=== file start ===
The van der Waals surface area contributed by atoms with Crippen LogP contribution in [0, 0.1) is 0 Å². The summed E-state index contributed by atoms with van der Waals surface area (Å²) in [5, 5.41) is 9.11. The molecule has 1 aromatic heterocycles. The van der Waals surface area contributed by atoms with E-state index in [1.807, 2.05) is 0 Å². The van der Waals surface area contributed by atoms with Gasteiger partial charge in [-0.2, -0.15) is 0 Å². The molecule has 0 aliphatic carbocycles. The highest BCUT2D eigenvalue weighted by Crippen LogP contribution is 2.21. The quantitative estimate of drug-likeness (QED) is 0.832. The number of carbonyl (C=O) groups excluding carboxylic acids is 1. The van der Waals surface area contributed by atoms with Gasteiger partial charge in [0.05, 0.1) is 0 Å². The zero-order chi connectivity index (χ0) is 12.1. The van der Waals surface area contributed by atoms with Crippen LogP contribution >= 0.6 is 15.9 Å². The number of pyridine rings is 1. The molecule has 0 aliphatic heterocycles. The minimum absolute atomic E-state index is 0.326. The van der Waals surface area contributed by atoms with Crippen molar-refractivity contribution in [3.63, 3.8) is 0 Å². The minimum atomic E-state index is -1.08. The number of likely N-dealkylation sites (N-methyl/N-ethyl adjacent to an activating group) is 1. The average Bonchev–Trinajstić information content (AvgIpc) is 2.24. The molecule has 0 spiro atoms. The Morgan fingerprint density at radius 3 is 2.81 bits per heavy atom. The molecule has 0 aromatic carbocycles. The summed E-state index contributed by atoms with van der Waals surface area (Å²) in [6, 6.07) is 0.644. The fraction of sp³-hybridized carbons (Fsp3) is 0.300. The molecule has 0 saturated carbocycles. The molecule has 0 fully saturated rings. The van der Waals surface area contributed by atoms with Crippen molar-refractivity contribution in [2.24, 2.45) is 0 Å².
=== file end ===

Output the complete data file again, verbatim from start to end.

The van der Waals surface area contributed by atoms with Crippen LogP contribution in [0, 0.1) is 0 Å². The summed E-state index contributed by atoms with van der Waals surface area (Å²) in [5, 5.41) is 9.11. The molecule has 1 aromatic heterocycles. The van der Waals surface area contributed by atoms with E-state index in [1.807, 2.05) is 0 Å². The van der Waals surface area contributed by atoms with Gasteiger partial charge in [-0.2, -0.15) is 0 Å². The molecule has 0 aliphatic carbocycles. The highest BCUT2D eigenvalue weighted by Crippen LogP contribution is 2.21. The quantitative estimate of drug-likeness (QED) is 0.832. The number of carbonyl (C=O) groups excluding carboxylic acids is 1. The van der Waals surface area contributed by atoms with Gasteiger partial charge in [0.05, 0.1) is 0 Å². The zero-order chi connectivity index (χ0) is 12.1. The van der Waals surface area contributed by atoms with Crippen LogP contribution >= 0.6 is 15.9 Å². The number of pyridine rings is 1. The molecule has 0 aliphatic heterocycles. The minimum absolute atomic E-state index is 0.326. The van der Waals surface area contributed by atoms with Crippen molar-refractivity contribution in [3.63, 3.8) is 0 Å². The minimum atomic E-state index is -1.08. The number of likely N-dealkylation sites (N-methyl/N-ethyl adjacent to an activating group) is 1. The average Bonchev–Trinajstić information content (AvgIpc) is 2.24. The molecule has 0 spiro atoms. The Morgan fingerprint density at radius 3 is 2.81 bits per heavy atom. The molecule has 0 aromatic carbocycles. The summed E-state index contributed by atoms with van der Waals surface area (Å²) in [6, 6.07) is 0.644. The fraction of sp³-hybridized carbons (Fsp3) is 0.300. The molecule has 0 saturated carbocycles. The molecule has 0 fully saturated rings. The van der Waals surface area contributed by atoms with Crippen molar-refractivity contribution in [2.24, 2.45) is 0 Å².